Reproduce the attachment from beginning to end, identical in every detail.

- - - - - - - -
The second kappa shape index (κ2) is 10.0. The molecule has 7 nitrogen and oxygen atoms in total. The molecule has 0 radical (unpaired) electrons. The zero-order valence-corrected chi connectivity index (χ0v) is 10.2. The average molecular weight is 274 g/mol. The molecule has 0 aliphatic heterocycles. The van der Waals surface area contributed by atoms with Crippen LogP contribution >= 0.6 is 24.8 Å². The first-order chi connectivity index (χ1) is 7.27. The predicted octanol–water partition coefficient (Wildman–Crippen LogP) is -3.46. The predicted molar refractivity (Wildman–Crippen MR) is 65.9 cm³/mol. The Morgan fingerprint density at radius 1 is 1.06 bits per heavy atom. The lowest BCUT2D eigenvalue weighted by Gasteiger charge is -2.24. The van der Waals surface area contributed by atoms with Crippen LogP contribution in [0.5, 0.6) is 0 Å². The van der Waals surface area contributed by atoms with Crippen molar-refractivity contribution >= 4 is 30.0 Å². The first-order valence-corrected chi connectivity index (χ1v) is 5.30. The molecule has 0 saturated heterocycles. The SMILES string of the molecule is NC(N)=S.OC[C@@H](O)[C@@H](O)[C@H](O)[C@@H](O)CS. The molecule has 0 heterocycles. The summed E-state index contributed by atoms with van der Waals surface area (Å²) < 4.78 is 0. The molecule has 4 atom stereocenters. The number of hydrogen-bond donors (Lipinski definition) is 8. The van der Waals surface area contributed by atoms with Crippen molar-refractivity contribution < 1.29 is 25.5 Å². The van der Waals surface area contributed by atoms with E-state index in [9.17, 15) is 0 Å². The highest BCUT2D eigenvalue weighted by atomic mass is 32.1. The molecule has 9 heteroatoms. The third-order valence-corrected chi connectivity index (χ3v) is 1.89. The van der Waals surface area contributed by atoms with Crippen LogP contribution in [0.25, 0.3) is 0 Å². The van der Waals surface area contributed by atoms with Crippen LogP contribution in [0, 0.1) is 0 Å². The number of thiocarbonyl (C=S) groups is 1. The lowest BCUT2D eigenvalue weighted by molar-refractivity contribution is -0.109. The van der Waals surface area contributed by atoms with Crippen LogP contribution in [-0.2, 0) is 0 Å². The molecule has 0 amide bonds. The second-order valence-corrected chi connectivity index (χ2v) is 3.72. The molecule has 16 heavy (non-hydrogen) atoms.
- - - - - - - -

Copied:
The second kappa shape index (κ2) is 10.0. The molecule has 7 nitrogen and oxygen atoms in total. The molecule has 0 radical (unpaired) electrons. The zero-order valence-corrected chi connectivity index (χ0v) is 10.2. The average molecular weight is 274 g/mol. The molecule has 0 aliphatic heterocycles. The van der Waals surface area contributed by atoms with Crippen LogP contribution >= 0.6 is 24.8 Å². The first-order chi connectivity index (χ1) is 7.27. The predicted octanol–water partition coefficient (Wildman–Crippen LogP) is -3.46. The predicted molar refractivity (Wildman–Crippen MR) is 65.9 cm³/mol. The Morgan fingerprint density at radius 1 is 1.06 bits per heavy atom. The lowest BCUT2D eigenvalue weighted by Gasteiger charge is -2.24. The van der Waals surface area contributed by atoms with Crippen LogP contribution in [0.5, 0.6) is 0 Å². The van der Waals surface area contributed by atoms with Crippen molar-refractivity contribution >= 4 is 30.0 Å². The first-order valence-corrected chi connectivity index (χ1v) is 5.30. The molecule has 0 saturated heterocycles. The SMILES string of the molecule is NC(N)=S.OC[C@@H](O)[C@@H](O)[C@H](O)[C@@H](O)CS. The molecule has 0 heterocycles. The summed E-state index contributed by atoms with van der Waals surface area (Å²) < 4.78 is 0. The molecule has 4 atom stereocenters. The number of hydrogen-bond donors (Lipinski definition) is 8. The van der Waals surface area contributed by atoms with Crippen molar-refractivity contribution < 1.29 is 25.5 Å². The van der Waals surface area contributed by atoms with E-state index in [9.17, 15) is 0 Å². The highest BCUT2D eigenvalue weighted by atomic mass is 32.1. The molecule has 9 heteroatoms. The third-order valence-corrected chi connectivity index (χ3v) is 1.89. The van der Waals surface area contributed by atoms with Crippen LogP contribution in [0.25, 0.3) is 0 Å². The van der Waals surface area contributed by atoms with Crippen LogP contribution in [0, 0.1) is 0 Å². The number of thiocarbonyl (C=S) groups is 1. The lowest BCUT2D eigenvalue weighted by molar-refractivity contribution is -0.109. The van der Waals surface area contributed by atoms with Crippen LogP contribution in [-0.2, 0) is 0 Å². The molecule has 0 amide bonds. The second-order valence-corrected chi connectivity index (χ2v) is 3.72. The molecule has 16 heavy (non-hydrogen) atoms.